A large neighborhood search algorithm to optimize a demand-responsive feeder service
mode - bus, mode - demand responsive transit, ridership - demand, operations - performance, infrastructure - stop, planning - integration, planning - methods, planning - service quality
Meta-heuristics, Large neighborhood search, Public bus transport, Feeder service, Demand-responsive transportation
Feeder services are public transit services that transport people from a low demand, typically suburban, area to a high demand area, such as a transportation hub or a city. Here, passengers continue their journey using traditional forms of public transport. On the one hand, on-demand feeder services have been a topic of discussion in a number of recent studies, since these services can serve the demand efficiently. On the other hand, traditional feeder services with predetermined routes and timetables provide predictability and easier cost control. In this paper, a demand-responsive feeder service is considered, which combines positive characteristics of both traditional services as well as on-demand-only services. This feeder service has mandatory bus stops which are always serviced, as well as optional bus stops which are only serviced when there is demand for transportation nearby. To optimize the performance of this feeder service, a large neighborhood search heuristic is developed. Experimental results on 14 benchmark instances illustrate that the LNS algorithm obtains solutions with an average gap of 1% or less compared to the optimal solution, within 1s of runtime. Larger instances can also be solved, typically in less than 60s. The results also show that the demand-responsive feeder service generally outperforms a traditional service in terms of service quality, often by more than 60%.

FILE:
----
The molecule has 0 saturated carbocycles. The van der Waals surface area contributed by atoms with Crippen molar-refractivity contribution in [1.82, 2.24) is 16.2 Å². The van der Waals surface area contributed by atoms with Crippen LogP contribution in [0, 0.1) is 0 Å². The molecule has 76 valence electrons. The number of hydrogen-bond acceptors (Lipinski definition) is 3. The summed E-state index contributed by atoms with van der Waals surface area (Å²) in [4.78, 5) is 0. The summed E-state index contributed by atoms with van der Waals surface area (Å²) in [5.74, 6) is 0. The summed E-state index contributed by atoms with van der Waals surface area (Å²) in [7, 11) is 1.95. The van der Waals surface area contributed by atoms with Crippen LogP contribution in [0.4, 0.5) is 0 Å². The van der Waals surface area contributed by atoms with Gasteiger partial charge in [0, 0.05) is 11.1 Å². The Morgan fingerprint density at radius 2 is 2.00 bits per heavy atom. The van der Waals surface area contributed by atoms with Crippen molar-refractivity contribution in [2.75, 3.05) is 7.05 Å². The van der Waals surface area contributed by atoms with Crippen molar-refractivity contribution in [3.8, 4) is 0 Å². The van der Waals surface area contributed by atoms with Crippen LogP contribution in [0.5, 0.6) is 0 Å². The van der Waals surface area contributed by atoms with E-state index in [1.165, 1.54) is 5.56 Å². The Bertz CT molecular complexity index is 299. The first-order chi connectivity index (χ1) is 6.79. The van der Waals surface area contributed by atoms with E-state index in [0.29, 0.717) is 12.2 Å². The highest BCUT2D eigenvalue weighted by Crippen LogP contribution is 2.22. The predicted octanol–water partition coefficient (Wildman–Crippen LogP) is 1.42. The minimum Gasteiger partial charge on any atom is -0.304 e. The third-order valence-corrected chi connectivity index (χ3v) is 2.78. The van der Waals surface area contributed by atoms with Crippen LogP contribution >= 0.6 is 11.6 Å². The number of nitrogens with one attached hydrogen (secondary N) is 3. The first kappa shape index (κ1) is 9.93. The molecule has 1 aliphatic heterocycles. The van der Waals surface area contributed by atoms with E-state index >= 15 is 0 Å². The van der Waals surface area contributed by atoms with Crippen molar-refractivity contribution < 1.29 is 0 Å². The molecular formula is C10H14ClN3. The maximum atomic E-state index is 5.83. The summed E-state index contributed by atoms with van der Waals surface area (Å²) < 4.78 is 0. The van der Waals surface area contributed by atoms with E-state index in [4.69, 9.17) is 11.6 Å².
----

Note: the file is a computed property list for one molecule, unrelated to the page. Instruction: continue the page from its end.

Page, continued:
Permission to publish the abstract has been given by Elsevier, copyright remains with them.
Galarza Montenegro, B.D., Sörensen, K., & Vansteenwegen, P. (2021). A large neighborhood search algorithm to optimize a demand-responsive feeder service. Transportation Research Part C: Emerging Technologies, Vol. 127, 103102.